How Do The Watches Work?
As already said, everything starts from the motions of the wearer.
When moving the wrist, the rotor starts to spin, creating energy that is then accumulated in the mainspring.
From the mainspring, the accumulated energy travels through gears into the escapement, which measures it into equal parts. The parts of energy are then received by a balance wheel that starts to beat back and forth at a constant rate.
Eventually, with every beat, the energy is forwarded to the hands through the gears, and the watch starts ticking.
For a better overview, see the graphic explanation below or visit our thorough explanation of the working mechanism.
Advantages & Disadvantages of Automatic Watches
The complex mechanism of an automatic caliber makes it highly appreciated by watch aficionados for several reasons. On the other hand, it’s not perfect as it also has some considerable disadvantages.
First, let’s look at the factors that make automatic watches so coveted.
1. Luxuriousness – The very first reason why automatic watches are so popular is their luxuriousness. The mechanism that consists of more than a hundred tiny parts hand-assembled by professionals is just sheer genius. What’s incredible is that the eye-catching engineering is often displayed through a transparent caseback or via a skeletonized dial.
In addition, when you look at the luxury watches from Rolex, Omega, Hublot, or any other, they are always equipped with precisely automatic movements.
2. No battery – Another significant advantage of automatic watches is that they don’t require any batteries. It means you don’t ever have to worry about the battery running empty or wasting time on replacing it.
3. Sweeping hand – Due to the specifics of the automatic movement, you’ll get a very appealing sweeping motion of the second hand. Instead of taking one step in a second, a typical automatic timepiece takes 6-8 steps a second.
4. Value – Automatic watches can last for decades, if not generations. It also means that a quality timepiece (especially a limited edition model) can be an investment that costs a whole lot more in the future.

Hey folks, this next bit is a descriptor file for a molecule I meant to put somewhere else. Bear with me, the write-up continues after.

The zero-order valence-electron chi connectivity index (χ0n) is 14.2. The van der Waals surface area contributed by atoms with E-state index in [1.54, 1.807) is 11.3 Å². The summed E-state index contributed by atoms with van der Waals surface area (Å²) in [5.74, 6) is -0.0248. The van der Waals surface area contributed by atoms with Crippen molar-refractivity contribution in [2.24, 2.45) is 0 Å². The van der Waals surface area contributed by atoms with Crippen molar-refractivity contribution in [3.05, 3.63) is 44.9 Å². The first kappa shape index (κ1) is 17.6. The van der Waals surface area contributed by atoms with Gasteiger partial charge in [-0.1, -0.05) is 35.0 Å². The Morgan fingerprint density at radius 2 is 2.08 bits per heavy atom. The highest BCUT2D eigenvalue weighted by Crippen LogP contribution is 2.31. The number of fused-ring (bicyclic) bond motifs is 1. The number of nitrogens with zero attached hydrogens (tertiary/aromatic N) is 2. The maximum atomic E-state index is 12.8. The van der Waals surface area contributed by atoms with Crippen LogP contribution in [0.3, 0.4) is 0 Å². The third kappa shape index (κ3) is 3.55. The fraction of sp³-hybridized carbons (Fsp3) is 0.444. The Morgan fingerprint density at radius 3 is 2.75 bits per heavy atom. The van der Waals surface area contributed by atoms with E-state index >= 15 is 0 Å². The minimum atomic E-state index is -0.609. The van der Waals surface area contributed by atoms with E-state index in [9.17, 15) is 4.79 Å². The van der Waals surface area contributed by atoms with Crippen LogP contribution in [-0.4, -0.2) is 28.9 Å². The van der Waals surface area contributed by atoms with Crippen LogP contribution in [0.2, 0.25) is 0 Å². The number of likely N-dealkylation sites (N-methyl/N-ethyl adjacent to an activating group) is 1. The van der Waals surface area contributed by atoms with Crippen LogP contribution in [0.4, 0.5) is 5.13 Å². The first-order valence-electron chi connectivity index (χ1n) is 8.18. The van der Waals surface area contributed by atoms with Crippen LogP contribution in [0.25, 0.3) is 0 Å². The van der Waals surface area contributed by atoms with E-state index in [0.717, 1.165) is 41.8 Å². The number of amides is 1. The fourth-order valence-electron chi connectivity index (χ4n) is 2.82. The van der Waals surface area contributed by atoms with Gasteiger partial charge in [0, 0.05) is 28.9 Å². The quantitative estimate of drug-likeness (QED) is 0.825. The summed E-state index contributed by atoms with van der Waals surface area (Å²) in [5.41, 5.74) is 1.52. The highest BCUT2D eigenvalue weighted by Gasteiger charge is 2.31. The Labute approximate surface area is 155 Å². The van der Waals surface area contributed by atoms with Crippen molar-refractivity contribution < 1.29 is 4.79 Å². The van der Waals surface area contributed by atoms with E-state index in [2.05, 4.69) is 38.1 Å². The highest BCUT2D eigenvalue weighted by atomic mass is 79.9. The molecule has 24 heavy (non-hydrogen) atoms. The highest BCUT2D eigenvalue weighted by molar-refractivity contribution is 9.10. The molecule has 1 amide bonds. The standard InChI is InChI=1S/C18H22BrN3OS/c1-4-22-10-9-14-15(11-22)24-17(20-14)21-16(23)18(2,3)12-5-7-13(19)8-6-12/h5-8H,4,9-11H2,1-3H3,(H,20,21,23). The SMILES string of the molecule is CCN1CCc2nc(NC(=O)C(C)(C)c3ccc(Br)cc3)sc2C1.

1. Low power reserve – The most significant disadvantage of self-winding watches is their low power reserve compared to other watch movements. The watches need frequent wearing or winding to keep them running.
2. Accuracy – Another concern is accuracy. When quartz watches deviate around 15 seconds a month, automatic watches lose or gain about 15-30 seconds a day. It means the watches aren’t very accurate.
The accuracy depends on various factors, from gravity and friction to temperature changes and magnetism. To learn more about it, see our post on automatic watch accuracy.
3. Price – Automatic timepieces cost more than quartz or solar watches. Due to the complexity and sophistication of the caliber, it takes more time to produce and requires pricier components.
How Do Automatic Watches Compare To Quartz Watches?
Now, you may wonder, which one is better – an automatic watch or another popular type, a quartz watch? Because this is one of the principal choices you have to make when buying a watch.
To be frank, there’s no unequivocal answer because both movement types have their pros and cons and suit different occasions and people. We have already covered the quartz vs. automatic comparison in more detail, but let’s go over it briefly.
When it comes to automatic watches, they are more luxurious because of their intricate calibers. This allows several eye-catching features that quartz watches don’t have, such as sweeping hands, see-through casebacks, skeleton dials, and tourbillons. The watches don’t need batteries, which is another factor that makes automatics a better option than quartz watches.